Drinking Age in NYC?

Old Mar 30th, 2010, 04:42 PM
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That and a nickel will get you a cup of coffee, as my mother used to say (a long time ago, obviously)
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Old Mar 30th, 2010, 05:14 PM
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Clubs and restaurnts serving primarily young people will generally be stricter - because they are checked by the liquor authority more often (the police don;t get involved in this unless it causes a crime of some sort). And often the liquor authority is there because of complaints from neighbors about drunk kids and too much noise in the street.

In a restaurant it can vary - very upscale places may not card - casual places are more likely to.

Dance clubs are strictest - since it's very difficult to et both a liquor and cabaret license - and if they are lost the owner is out a huge investment. (But many underage kids do get i - with fake ID. My step-daughters both went clubbing from 18 on - I didn;t ask where they got the ID - but had no objection -since in Manhattan there are no cars involved - just a cab home.
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Old Mar 30th, 2010, 06:01 PM
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> I prefer to look at it as an opportunity to practice civil disobedience,
> in the great tradition of Thoreau and Gandhi.

Then I suggest you take the time to read what "civil disobedience" IS. It is NOT violating a law and then trying to hide the fact in order to avoid the consequences of it. Civil disobedience means violating the law and being VERY public about that fact, and then daring the authorities to impose the consequences for your violation. Gandhi didn't secretly make salt with the hope that he wouldn't get caught -- he VERY publicly stated he would disobey the law, VERY publicly did so, and VERY publicly accepted arrest for doing so.

You think the law is so unfair that you don't think you should pay any attention to it? Fine. But don't call this "civil disobedience." Unless you contact the authorities in advance of your doing so, and accept whatever punishment they impose on you, it isn't.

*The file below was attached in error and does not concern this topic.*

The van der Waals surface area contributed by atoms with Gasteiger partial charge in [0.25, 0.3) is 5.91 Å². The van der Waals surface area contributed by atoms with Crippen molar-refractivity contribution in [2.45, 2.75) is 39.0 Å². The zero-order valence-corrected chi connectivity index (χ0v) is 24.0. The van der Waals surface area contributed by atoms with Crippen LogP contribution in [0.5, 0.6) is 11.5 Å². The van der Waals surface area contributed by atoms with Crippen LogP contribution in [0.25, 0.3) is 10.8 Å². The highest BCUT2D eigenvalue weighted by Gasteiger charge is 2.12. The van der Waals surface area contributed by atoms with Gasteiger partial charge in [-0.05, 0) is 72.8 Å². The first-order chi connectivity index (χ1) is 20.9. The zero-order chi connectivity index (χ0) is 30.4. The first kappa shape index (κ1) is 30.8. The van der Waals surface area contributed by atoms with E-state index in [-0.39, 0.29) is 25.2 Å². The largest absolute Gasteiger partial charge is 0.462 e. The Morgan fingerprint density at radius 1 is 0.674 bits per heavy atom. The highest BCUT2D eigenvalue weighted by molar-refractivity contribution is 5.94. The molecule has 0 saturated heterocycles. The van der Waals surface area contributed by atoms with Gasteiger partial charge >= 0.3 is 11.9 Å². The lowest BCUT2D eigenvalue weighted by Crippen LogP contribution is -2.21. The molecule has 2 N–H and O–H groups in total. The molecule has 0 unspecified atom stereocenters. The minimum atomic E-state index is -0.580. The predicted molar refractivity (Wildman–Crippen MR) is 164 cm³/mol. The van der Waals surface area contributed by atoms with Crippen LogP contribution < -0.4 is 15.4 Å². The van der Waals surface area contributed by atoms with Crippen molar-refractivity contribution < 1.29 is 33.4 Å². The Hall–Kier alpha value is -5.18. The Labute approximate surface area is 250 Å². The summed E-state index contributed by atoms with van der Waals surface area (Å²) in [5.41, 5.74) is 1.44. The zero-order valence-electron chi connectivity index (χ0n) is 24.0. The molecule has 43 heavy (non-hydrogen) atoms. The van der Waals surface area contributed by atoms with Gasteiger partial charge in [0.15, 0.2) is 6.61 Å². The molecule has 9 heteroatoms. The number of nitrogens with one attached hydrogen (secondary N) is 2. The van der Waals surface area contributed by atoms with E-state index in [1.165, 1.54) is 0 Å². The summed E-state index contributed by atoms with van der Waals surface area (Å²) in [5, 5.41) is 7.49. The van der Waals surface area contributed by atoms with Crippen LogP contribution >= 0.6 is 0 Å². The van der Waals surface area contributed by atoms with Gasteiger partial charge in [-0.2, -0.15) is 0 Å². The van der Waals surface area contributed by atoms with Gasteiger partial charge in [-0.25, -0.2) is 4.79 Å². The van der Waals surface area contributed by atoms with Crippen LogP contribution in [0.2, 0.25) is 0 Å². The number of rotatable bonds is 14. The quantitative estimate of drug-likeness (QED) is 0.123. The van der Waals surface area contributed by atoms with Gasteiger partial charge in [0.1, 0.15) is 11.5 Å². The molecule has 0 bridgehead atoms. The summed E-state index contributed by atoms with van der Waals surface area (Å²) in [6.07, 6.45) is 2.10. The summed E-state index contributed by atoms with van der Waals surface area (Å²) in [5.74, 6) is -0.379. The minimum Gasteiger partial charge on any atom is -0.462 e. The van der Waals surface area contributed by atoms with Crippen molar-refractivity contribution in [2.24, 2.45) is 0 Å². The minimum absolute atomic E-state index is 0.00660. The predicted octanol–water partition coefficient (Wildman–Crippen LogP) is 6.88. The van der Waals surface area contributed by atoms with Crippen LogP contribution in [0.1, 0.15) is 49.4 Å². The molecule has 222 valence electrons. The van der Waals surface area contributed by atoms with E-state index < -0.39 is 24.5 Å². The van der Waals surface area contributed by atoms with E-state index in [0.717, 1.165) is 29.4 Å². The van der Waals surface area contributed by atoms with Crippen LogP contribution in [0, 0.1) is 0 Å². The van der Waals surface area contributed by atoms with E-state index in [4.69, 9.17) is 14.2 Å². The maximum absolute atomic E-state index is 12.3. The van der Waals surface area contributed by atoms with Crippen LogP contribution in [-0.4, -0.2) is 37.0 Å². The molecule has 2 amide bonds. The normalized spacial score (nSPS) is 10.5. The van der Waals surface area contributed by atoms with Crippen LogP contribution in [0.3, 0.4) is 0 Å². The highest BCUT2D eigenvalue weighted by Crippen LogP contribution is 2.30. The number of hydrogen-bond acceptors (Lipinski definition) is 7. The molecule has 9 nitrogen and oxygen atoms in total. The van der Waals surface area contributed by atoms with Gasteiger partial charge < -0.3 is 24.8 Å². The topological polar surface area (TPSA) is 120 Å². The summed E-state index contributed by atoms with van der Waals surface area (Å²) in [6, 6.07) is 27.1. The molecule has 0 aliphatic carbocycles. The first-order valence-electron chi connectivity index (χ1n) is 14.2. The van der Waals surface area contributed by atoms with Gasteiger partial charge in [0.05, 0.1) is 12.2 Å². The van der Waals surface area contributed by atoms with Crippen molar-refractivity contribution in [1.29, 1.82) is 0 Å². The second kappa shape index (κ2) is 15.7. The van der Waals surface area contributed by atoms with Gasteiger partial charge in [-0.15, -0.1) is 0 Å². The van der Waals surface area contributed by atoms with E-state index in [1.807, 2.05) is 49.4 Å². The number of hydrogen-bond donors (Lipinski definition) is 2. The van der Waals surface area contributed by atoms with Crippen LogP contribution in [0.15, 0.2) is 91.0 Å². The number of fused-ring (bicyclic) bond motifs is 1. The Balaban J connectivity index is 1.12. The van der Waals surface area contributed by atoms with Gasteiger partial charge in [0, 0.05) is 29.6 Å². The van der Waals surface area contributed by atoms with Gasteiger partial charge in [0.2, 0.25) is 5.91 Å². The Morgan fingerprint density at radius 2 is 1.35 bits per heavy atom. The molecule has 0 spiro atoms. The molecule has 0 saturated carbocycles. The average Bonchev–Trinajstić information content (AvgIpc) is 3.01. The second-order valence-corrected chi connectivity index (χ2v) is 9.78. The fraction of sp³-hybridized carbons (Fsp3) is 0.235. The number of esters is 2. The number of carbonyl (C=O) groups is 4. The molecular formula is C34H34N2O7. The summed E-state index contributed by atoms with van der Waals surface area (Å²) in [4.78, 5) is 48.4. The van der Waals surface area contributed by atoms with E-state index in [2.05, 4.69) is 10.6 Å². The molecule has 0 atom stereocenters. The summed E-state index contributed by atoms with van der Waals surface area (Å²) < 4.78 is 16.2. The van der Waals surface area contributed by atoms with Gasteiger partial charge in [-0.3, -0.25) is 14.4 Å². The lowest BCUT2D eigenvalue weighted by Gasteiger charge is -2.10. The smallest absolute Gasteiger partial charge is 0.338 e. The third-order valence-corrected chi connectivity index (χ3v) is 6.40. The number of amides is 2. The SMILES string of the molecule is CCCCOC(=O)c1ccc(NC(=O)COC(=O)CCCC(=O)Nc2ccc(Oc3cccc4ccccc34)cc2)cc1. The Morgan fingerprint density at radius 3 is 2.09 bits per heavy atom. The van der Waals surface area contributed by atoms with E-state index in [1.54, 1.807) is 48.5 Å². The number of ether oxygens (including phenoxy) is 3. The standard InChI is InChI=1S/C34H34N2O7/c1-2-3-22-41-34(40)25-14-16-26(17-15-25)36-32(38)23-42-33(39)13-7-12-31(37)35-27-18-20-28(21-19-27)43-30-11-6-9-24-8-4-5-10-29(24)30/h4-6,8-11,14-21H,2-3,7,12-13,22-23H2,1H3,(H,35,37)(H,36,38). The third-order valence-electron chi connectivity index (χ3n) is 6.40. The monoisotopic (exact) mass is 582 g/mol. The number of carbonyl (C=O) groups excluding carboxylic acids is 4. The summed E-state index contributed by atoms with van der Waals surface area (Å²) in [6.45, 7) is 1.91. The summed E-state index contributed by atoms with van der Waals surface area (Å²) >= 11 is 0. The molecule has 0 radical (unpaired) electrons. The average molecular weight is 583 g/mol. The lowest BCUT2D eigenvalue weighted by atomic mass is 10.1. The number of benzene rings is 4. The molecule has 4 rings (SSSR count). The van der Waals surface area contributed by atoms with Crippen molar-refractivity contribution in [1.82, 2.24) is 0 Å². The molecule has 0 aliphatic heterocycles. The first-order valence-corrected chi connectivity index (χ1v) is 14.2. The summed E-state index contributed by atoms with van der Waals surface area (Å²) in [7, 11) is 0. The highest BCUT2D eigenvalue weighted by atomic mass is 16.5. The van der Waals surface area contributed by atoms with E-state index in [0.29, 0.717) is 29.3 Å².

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Old Mar 30th, 2010, 06:20 PM
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Blue noses have no sense of humor.
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Old Mar 31st, 2010, 06:13 AM
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Ascribing the 21 drinking age laws to "puritanism" simply flies in the face of current realities. YOu need only have a look at the TV commercials of companies such as Budweiser, Miller, et al to realize that they are selling drinking as just a fun thing to do. Companies are wise enough not to promote their product in a way that flouts prevailing mores. What was true in the 1920's and before just doesn't apply today. And to ascribe the lack of drinking regulations in Europe to their dedication to "freedom" is a hoot. The reason millions of Europeans came to America was to escape the onerous conditions prevailing in various areas of Europe.
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Old Mar 31st, 2010, 07:39 AM
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Here in Europe, we have a long philosophical tradition of freedom and civil rights. We think the state should not interfere in the lifes of the citizens
__________________________________________________ ____

This tradition must be at least 35 years old considering the deaths of Salazar in Portugal and Franco in Spain.

Or myabe it was 1991 with the fall of the Societ Union and the now many independent European states.

Or maybe the tradition is yet to start with the EU imposing laws on different countries and cultures that they never had before.
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Old Mar 31st, 2010, 09:58 AM
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Although the OP seems to be under the impresion that regulating drinking is an American phenomenon and an aspect of "Puritanism" - it is worth looking at the historical facts. First- the Puritans were not opposed to imbibing alcohol - and they did their share. Second - The Temperance Movement of the 19th century (this is the movement that started anti-alcohol sentiments and wound up with the 18th Amendment) - started in EUROPE - Scotland, Britain, Norway, Sweden - so much for European attitudes towards "civil rights" and "freedom:. The movement was picked up in the 19th c. by outfits like the WCTU in the U.S. - but they had nothing to do with Puritanism.
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